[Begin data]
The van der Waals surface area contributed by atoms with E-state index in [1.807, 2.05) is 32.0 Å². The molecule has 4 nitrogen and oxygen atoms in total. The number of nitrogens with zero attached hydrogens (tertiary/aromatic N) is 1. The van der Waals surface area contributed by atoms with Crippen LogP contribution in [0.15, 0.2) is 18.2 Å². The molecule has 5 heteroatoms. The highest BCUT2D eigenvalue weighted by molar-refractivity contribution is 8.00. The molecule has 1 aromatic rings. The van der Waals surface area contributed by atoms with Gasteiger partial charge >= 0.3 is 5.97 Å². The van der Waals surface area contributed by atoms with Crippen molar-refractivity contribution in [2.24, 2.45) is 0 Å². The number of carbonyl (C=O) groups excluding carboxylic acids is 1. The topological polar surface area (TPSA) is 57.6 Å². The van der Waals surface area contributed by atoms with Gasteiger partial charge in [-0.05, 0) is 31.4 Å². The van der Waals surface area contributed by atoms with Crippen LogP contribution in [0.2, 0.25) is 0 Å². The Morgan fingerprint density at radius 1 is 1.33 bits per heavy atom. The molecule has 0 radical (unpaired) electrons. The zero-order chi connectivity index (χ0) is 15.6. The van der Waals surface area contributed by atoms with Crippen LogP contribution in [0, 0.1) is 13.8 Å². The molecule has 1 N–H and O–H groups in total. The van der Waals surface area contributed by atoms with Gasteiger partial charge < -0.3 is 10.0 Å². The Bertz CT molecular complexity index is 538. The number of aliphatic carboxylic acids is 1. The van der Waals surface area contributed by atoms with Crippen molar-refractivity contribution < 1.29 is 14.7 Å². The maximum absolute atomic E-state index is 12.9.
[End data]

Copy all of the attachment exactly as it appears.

The van der Waals surface area contributed by atoms with E-state index in [1.807, 2.05) is 32.0 Å². The molecule has 4 nitrogen and oxygen atoms in total. The number of nitrogens with zero attached hydrogens (tertiary/aromatic N) is 1. The van der Waals surface area contributed by atoms with Crippen LogP contribution in [0.15, 0.2) is 18.2 Å². The molecule has 5 heteroatoms. The highest BCUT2D eigenvalue weighted by molar-refractivity contribution is 8.00. The molecule has 1 aromatic rings. The van der Waals surface area contributed by atoms with Gasteiger partial charge >= 0.3 is 5.97 Å². The van der Waals surface area contributed by atoms with Crippen molar-refractivity contribution in [2.24, 2.45) is 0 Å². The number of carbonyl (C=O) groups excluding carboxylic acids is 1. The topological polar surface area (TPSA) is 57.6 Å². The van der Waals surface area contributed by atoms with Gasteiger partial charge in [-0.05, 0) is 31.4 Å². The van der Waals surface area contributed by atoms with Crippen LogP contribution in [0.2, 0.25) is 0 Å². The Morgan fingerprint density at radius 1 is 1.33 bits per heavy atom. The molecule has 0 radical (unpaired) electrons. The zero-order chi connectivity index (χ0) is 15.6. The van der Waals surface area contributed by atoms with Crippen LogP contribution in [0, 0.1) is 13.8 Å². The molecule has 1 N–H and O–H groups in total. The van der Waals surface area contributed by atoms with Gasteiger partial charge < -0.3 is 10.0 Å². The Bertz CT molecular complexity index is 538. The number of aliphatic carboxylic acids is 1. The van der Waals surface area contributed by atoms with Crippen molar-refractivity contribution < 1.29 is 14.7 Å². The maximum absolute atomic E-state index is 12.9.